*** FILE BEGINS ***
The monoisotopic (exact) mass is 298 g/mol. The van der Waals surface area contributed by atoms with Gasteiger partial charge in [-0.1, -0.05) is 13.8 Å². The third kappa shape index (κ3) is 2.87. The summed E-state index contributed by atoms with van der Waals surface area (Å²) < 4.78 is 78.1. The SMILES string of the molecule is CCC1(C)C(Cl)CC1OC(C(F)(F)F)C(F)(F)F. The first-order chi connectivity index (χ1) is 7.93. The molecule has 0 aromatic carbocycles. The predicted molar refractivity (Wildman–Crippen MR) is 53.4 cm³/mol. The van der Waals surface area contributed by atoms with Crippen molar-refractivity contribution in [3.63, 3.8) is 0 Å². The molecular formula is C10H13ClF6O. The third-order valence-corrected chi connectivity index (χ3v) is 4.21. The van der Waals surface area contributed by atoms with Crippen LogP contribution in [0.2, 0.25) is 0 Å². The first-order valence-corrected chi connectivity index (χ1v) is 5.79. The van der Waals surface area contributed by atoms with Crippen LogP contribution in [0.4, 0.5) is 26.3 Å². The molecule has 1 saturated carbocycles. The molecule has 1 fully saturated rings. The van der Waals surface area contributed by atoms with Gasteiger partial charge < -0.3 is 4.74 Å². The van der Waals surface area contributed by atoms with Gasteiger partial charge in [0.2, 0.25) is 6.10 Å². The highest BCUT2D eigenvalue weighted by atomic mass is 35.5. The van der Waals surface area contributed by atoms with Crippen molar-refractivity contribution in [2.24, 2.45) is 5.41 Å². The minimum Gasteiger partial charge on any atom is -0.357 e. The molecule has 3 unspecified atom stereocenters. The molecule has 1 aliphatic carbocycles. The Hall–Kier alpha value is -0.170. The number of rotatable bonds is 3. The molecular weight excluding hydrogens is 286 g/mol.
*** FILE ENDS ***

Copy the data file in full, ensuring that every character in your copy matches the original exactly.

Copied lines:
The monoisotopic (exact) mass is 298 g/mol. The van der Waals surface area contributed by atoms with Gasteiger partial charge in [-0.1, -0.05) is 13.8 Å². The third kappa shape index (κ3) is 2.87. The summed E-state index contributed by atoms with van der Waals surface area (Å²) < 4.78 is 78.1. The SMILES string of the molecule is CCC1(C)C(Cl)CC1OC(C(F)(F)F)C(F)(F)F. The first-order chi connectivity index (χ1) is 7.93. The molecule has 0 aromatic carbocycles. The predicted molar refractivity (Wildman–Crippen MR) is 53.4 cm³/mol. The van der Waals surface area contributed by atoms with Crippen molar-refractivity contribution in [3.63, 3.8) is 0 Å². The molecular formula is C10H13ClF6O. The third-order valence-corrected chi connectivity index (χ3v) is 4.21. The van der Waals surface area contributed by atoms with Crippen LogP contribution in [0.2, 0.25) is 0 Å². The first-order valence-corrected chi connectivity index (χ1v) is 5.79. The van der Waals surface area contributed by atoms with Crippen LogP contribution in [0.4, 0.5) is 26.3 Å². The molecule has 1 saturated carbocycles. The molecule has 1 fully saturated rings. The van der Waals surface area contributed by atoms with Gasteiger partial charge < -0.3 is 4.74 Å². The van der Waals surface area contributed by atoms with Gasteiger partial charge in [0.2, 0.25) is 6.10 Å². The highest BCUT2D eigenvalue weighted by atomic mass is 35.5. The van der Waals surface area contributed by atoms with Crippen molar-refractivity contribution in [2.24, 2.45) is 5.41 Å². The minimum Gasteiger partial charge on any atom is -0.357 e. The molecule has 3 unspecified atom stereocenters. The molecule has 1 aliphatic carbocycles. The Hall–Kier alpha value is -0.170. The number of rotatable bonds is 3. The molecular weight excluding hydrogens is 286 g/mol.